Keeping critical information like your online banking login or credit card number out of the wrong hands is a crucial but difficult part of living in the age of the Internet. Installing antivirus software or using password lockboxes are probably security precautions that you’ve taken to keep yourself from becoming a cybercrime statistic. But organizations like the military have access to such sensitive information that these standard precautions just aren’t enough.
A team of Korean researchers were able take this a step further and create PUFs that are virtually indestructible. In a paper published Wednesday in the journal ACS Nano, the group details how their research can be used by military organizations that need to keep their information tightly secured but are often exposed to harsh environments.
That’s where what’s known as physical unclonable functions (PUFs) come into play. PUFs are like fingerprints that give each chip inside a computer a unique identity that is pretty much impossible to replicate. These fingerprints are formed when each chip is manufactured, so it’s almost like how every snowflake is different when it makes it down to the ground.
They called their invention NEM-PUF, or nano-electromechanical PUF. These are made up of an extremely small, silicon nanowire that is suspended in a liquid between two gates. These gates represent a one and a zero. During the making of NEM-PUFs, the liquid that the nanowire is floating in evaporates and the wire randomly sticks to one of the gates.
Grouping a bunch of these chips together creates a really long — and completely random security code — that is nearly impossible mimic. So trying to access data from another machine without this code embedded into it would result in an “Access Denied” message.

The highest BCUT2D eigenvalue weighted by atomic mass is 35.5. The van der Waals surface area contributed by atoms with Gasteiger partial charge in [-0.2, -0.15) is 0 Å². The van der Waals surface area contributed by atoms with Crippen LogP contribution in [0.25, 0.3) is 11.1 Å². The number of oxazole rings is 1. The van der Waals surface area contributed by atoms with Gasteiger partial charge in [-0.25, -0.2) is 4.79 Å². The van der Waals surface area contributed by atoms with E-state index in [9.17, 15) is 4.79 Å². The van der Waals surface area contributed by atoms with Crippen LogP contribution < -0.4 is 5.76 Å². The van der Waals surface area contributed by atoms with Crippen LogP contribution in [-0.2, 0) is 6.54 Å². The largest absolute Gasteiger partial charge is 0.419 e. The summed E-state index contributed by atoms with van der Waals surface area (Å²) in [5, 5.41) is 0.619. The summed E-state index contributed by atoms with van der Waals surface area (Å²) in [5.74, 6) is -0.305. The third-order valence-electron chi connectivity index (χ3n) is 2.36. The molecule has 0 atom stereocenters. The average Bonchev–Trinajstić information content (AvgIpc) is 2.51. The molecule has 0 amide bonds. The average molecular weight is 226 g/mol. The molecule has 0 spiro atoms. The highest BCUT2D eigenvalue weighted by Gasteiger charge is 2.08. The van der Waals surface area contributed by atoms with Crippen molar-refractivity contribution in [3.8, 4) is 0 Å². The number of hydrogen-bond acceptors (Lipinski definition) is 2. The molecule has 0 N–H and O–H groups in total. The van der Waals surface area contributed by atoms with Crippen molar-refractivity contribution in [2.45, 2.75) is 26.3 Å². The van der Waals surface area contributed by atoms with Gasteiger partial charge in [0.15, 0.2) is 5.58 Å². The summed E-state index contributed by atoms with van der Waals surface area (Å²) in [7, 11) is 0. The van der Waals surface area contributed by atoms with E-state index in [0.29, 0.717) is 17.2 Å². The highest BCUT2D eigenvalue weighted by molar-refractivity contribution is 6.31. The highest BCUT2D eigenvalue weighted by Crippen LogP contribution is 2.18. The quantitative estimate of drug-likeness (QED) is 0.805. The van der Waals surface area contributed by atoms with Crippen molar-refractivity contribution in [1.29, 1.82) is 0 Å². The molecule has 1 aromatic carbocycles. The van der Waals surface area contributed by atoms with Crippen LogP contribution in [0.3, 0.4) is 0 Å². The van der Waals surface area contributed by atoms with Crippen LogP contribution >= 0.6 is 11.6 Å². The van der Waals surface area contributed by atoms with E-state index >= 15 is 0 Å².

Once the these NEM-PUFs were proven to be strong cryptographically, the group of researchers subjected them to various stress tests to see how physically strong they were.
“The robustness of the NEM-PUF was also confirmed under several harsh environments, including high temperature, high-dose radiation, and microwaves,” states the research paper.
This type of resistance is essentially unmatched by other PUFs, which can be damaged at certain temperatures. The group even enabled them to self-destruct if a breach were to occur. This research could provide a product for organizations or companies that regularly take computers into harsh environments for typical hardware.
Let’s hope this can put a dent in the amount of leaks and hacks we’ve become accustomed to. After all, this might start out as military tech, but there’s a long tradition of military hardware finding itself into civilian computers and phones.